Fresh takes flat world-4

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Fresh takes flat world-4

  1. 1. In Our Village: Life in a Nepalese Jungle village through the eyes of its children A project of Junkiri school, Debniya Basti, Jhapa District, Nepal Edited by Einat Metzl and Amir Rosenmann
  2. 2. The Village of Debniya Basti, sometimes also referred to as Butta Bari (a bigger, close-by village on the main road), is located in the south east Jhapa District of Nepal.
  3. 3. Nepal is a country neighbouring India and China. We have beautiful mountains that are known all over the world, including Mount Everest – the highest mountain in the world. But our village is in a different part, a flat area called the Terai where the Jungle is.
  4. 4. In our village, about 4000 people live happily and peacefully. Our village is close to 6 villages, that are all part of our community. In Nepali we call village – Gouw.
  5. 5. Welcome to our village! We mostly greet people with “Namaste” or “Namaskar”, and put our hands together when we meet or pass by, like in the picture. It means Hello and Goodbye, and also means peace. It is a way we show respect to other people, especially elders. We also use Namaste for prayers.
  6. 6. In the morning you can also say Suba Bihani – good morning, or Suba Ratri – good night. When we greet new visitors to our village or say goodbye to them as they leave our village, we make flower lays and put the red Tikka on their forehead to wish them a good journey.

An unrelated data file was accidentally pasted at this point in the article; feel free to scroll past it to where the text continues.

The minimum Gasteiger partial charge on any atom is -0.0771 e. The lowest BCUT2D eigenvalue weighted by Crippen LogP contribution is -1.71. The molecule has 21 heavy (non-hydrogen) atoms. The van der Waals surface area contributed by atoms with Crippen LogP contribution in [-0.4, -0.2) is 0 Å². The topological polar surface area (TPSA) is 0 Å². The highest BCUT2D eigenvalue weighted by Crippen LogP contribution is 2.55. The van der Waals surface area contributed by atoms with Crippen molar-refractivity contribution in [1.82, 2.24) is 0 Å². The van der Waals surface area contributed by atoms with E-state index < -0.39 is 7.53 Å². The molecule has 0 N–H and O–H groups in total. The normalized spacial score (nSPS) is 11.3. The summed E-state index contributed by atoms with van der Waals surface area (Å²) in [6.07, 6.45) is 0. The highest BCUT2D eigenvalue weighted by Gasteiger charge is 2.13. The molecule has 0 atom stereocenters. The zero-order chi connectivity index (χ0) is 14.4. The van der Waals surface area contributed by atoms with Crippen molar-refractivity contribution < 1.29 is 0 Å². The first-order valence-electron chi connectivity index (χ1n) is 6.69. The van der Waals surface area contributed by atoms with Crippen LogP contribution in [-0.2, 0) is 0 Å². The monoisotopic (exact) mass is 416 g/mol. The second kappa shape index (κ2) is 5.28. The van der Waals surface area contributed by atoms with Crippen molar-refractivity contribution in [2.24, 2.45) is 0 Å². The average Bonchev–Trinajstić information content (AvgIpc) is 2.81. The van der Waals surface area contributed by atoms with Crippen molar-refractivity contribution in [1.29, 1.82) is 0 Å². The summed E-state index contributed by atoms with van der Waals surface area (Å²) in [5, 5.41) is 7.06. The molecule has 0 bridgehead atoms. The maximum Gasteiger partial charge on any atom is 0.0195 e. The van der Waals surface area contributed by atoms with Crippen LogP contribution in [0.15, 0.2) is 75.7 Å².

7. 7. Our families are very important to us. We help our parents with farming the fields, getting water from the hand pumps next to the house for cleaning and cooking, we help with laundry and with taking care of our brothers and sisters.
  8. 8. Family Vocabulary: Family – Par-ee-war Child – batcha Older sister – didi Younger sister – bahini Older brother – dhai Younger brouther - bahi Mother – Ama Father – Bua Grandma – Hajur-ama Grandpa – Hajur-bua Many times we live with our parents, brothers and sisters, as well as with grandparents and other relatives. If we feel close to someone we often call him or her auntie / uncle, or brother/sister even when they are not our relatives. Above are some words in Nepali and English for Family, and some pictures we took or drew about our families.
  9. 9. Taking pictures and drawing our family
  10. 10. In Nepali we call house – Gar. We live in houses built by different materials: some build their houses with tin roofs and others with straw roofs. Some have walls from wood, some bamboo reed, and others build with cement or bricks. We build our homes high (on stairs or stilts) because of snakes (Serpa in Nepali).
  11. 11. Everyone has a water pump next to the house, and that is how we get our water for cooking, cleaning, bathing, and anything else. We have a toilet shed outside and a separate kitchen hut where we cook on clay stove. Some homes have electricity, televisions, or cell phones but most people don’t.

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